• Optimal healthcare delivery to care homes in the UK: A realist evaluation of what supports effective working to improve healthcare outcomes

      Dening, Tom; Schneider, Justine (2018)
      Introduction: care home residents have high healthcare needs not fully met by prevailing healthcare models. This study explored how healthcare configuration influences resource use. Methods: a realist evaluation using qualitative and quantitative data from case studies of three UK health and social care economies selected for differing patterns of healthcare delivery to care homes. Four homes per area (12 in total) were recruited. A total of 239 residents were followed for 12 months to record resource-use. Overall, 181 participants completed 116 interviews and 13 focus groups including residents, relatives, care home staff, community nurses, allied health professionals and General Practitioners. Results: context-mechanism-outcome configurations were identified explaining what supported effective working between healthcare services and care home staff: (i) investment in care home-specific work that legitimises and values work with care homes; (ii) relational working which over time builds trust between practitioners; (iii) care which ‘wraps around’ care homes; and (iv) access to specialist care for older people with dementia. Resource use was similar between sites despite differing approaches to healthcare. There was greater utilisation of GP resource where this was specifically commissioned but no difference in costs between sites. Conclusion: activities generating opportunities and an interest in healthcare and care home staff working together are integral to optimal healthcare provision in care homes. Outcomes are likely to be better where: focus and activities legitimise ongoing contact between healthcare staff and care homes at an institutional level; link with a wider system of healthcare; and provide access to dementia-specific expertise.
    • The optimal study: Describing the key components of optimal health care delivery to UK care home residents: a research protocol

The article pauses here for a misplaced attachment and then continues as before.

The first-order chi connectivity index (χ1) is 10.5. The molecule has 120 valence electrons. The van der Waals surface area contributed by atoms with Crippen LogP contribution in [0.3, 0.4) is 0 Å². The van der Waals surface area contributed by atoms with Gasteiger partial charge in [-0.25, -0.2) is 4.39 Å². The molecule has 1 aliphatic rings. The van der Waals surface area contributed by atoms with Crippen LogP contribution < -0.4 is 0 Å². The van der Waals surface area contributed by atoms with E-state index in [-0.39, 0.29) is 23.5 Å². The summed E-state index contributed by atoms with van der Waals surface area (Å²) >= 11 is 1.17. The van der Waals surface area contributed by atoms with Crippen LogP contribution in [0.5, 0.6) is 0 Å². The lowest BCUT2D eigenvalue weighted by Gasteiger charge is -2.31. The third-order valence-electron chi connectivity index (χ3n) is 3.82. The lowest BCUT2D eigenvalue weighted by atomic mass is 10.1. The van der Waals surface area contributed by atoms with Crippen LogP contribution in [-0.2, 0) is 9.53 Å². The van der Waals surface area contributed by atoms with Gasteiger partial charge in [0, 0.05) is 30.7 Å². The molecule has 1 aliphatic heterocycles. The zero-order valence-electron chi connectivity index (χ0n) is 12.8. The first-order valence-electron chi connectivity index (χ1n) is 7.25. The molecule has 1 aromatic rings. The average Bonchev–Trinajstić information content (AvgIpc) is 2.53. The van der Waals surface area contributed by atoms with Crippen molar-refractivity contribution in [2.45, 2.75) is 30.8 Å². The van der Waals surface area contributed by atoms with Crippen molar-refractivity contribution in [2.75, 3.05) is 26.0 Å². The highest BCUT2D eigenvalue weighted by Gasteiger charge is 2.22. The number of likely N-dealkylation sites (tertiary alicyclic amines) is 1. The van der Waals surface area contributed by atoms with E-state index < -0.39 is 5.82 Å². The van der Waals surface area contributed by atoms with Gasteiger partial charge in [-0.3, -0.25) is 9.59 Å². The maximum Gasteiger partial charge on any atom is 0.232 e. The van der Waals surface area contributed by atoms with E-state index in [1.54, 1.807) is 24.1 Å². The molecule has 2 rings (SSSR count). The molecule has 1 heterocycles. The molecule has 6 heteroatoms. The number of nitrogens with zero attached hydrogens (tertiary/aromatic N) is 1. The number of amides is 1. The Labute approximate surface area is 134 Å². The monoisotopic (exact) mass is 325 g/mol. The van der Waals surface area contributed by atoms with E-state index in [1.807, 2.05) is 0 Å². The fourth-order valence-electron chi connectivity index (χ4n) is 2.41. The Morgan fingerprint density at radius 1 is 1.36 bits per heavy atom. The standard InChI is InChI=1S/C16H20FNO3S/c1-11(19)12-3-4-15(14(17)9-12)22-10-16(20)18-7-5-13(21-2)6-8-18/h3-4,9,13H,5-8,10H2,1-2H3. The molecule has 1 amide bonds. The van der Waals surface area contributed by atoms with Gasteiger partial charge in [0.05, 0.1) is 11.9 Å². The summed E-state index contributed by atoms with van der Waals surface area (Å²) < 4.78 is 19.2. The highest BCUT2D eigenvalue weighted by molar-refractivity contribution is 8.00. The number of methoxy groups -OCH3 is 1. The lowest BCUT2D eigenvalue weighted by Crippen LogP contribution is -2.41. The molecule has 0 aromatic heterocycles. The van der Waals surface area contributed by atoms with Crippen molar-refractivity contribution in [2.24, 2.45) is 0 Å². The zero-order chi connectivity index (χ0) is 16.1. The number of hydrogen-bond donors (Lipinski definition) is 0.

Dening, Tom; Zubair, Maria; Schneider, Justine (2014)
      Long-term institutional care in the United Kingdom is provided by care homes. Residents have prevalent cognitive impairment and disability, have multiple diagnoses, and are subject to polypharmacy. Prevailing models of health care provision (ad hoc, reactive, and coordinated by general practitioners) result in unacceptable variability of care. A number of innovative responses to improve health care for care homes have been commissioned. The organization of health and social care in the United Kingdom is such that it is unlikely that a single solution to the problem of providing quality health care for care homes will be identified that can be used nationwide. Realist evaluation is a methodology that uses both qualitative and quantitative data to establish an in-depth understanding of what works, for whom, and in what settings. In this article we describe a protocol for using realist evaluation to understand the context, mechanisms, and outcomes that shape effective health care delivery to care home residents in the United Kingdom. By describing this novel approach, we hope to inform international discourse about research methodologies in long-term care settings internationally. Copyright © 2014 AMDA - The Society for Post-Acute and Long-Term Care Medicine. Published by Elsevier Inc. All rights reserved.